A Waiting Game
Coast Guard crews work on polar fleet as breaking ice remains years away
BY JOHN C. MARCARIO, Assistant Editor
Hello and Goodbye
The Coast Guard’s third and
largest polar icebreaker, Healy, was
commissioned in 1999. It is not a
heavy-duty icebreaker, however, as
it is designed to break 4. 5 feet of ice
continuously. Polar Star has the
capability to break up to 21 feet of
ice. Healy is configured to support
research operations work, which is
largely determined by the needs of
the National Science Foundation.
While Polar Sea and Polar Star
are out of operation, keeping their
crews focused and motivated while
they do such mundane tasks as
painting has been a challenge for Polar Sea/Polar Star
Fleet Executive Officer Cmdr. Jason Hamilton.
“The focus for a lot of people was to go to the Arctic
and break ice,” Hamilton said. “It can be hard explain-
ing to a 19- or 20-year-old that these other tasks are
just as important as going to the Arctic.”
The Coast Guard has not determined when Polar
Sea will be decommissioned, or even what will happen
with the ship once it is taken out of the fleet. Its crew,
however, will merge with that of Polar Star in August.
“The uncertainty with how exactly we are going to
turn off the lights on Polar Sea [is tough for the crew]
and it’s providing uncertain times for us. But we continue trying to be upbeat and focused each day, as we
can’t control all of these outside distractions,”
He is confident Polar Star will be ready in the fall of
2013, but he admitted the crew will probably be rusty
after a nearly three-year layoff from polar icebreaking
“There is a shrinking number of people who’ve had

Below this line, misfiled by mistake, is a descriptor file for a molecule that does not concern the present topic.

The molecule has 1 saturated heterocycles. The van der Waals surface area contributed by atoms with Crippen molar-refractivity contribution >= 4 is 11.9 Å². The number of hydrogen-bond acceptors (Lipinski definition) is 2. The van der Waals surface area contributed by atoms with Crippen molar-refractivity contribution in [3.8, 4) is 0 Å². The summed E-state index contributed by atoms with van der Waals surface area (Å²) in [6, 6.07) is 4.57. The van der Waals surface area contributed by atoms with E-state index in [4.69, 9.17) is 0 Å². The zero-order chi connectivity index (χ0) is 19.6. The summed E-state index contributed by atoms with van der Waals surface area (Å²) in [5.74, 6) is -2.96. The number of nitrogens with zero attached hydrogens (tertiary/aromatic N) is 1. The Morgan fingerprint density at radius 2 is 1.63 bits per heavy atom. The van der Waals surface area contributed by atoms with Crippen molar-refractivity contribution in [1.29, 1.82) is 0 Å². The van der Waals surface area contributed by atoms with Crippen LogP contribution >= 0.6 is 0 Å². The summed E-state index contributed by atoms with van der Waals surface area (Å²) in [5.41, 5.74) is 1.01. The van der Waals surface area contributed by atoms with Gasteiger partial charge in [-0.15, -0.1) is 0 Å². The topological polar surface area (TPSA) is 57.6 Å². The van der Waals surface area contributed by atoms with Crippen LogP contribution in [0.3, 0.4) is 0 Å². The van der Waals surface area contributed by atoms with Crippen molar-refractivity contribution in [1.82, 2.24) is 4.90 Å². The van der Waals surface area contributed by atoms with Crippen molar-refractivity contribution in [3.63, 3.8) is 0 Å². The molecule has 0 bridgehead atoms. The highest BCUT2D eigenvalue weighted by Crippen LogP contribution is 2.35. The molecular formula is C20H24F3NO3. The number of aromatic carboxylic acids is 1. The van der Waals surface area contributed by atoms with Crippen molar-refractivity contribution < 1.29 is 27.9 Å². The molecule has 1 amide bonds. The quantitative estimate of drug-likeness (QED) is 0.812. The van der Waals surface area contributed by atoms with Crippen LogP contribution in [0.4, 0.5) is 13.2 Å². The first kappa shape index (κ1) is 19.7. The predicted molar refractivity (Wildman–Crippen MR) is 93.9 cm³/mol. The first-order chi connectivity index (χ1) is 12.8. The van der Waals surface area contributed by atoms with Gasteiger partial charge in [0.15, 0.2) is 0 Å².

past experience … but the more we have, the more
they can train the junior officers on the ship,” he said.
He is hopeful some crew members will have the
opportunity to sail on Healy when it is on polar mis-
The Coast Guard has two heavy-duty polar icebreakers in
Seattle. One, Polar Sea, is being decommissioned, while the other,
Polar Star, is being retrofitted for its return to the fleet.
■ Polar Star will be ready for deployment in fall 2013.
■ A crew of about 180 enlisted officers for Polar Sea and Polar
Star will merge in August for the first time.
■ The Coast Guard has not determined when operations on
Polar Sea will stop.
As the debate continues whether the country needs additional polar icebreaking capabili- ties, Coast Guard crews in Seattle work on
deactivating one polar icebreaker, Polar Sea, while
reactivating its sister ship, Polar Star.
The service announced earlier this year that Polar Sea
will be decommissioned in fiscal 2011. In 2010, premature excessive wear in the ship’s main diesel engine
cylinder assemblies was discovered during inspections
prior to a planned Arctic patrol. Polar Sea was commissioned in 1977.
Polar Star, meanwhile, continues to go through a retrofit that will have it back in the fleet by 2013. It has been
out of service since 2006, when it was placed in special
“caretaker” status pending funding for mechanical
upgrades. It started a 30-month, $62.8 million retrofit in
2010 at Seattle’s Vigor Shipyards (formerly Todd Pacific
Shipyards). Funding for the retrofit came from the Department of Homeland Security Appropriations Act of
2009 and 2010. The ship was commissioned in 1976.
The Coast Guard said work on Polar Star should
result in the icebreaker having its life extended by
approximately seven to 10 years. Polar Sea went
through a similar retrofit fit in 2006 that was supposed
to carry it through at least fiscal 2014.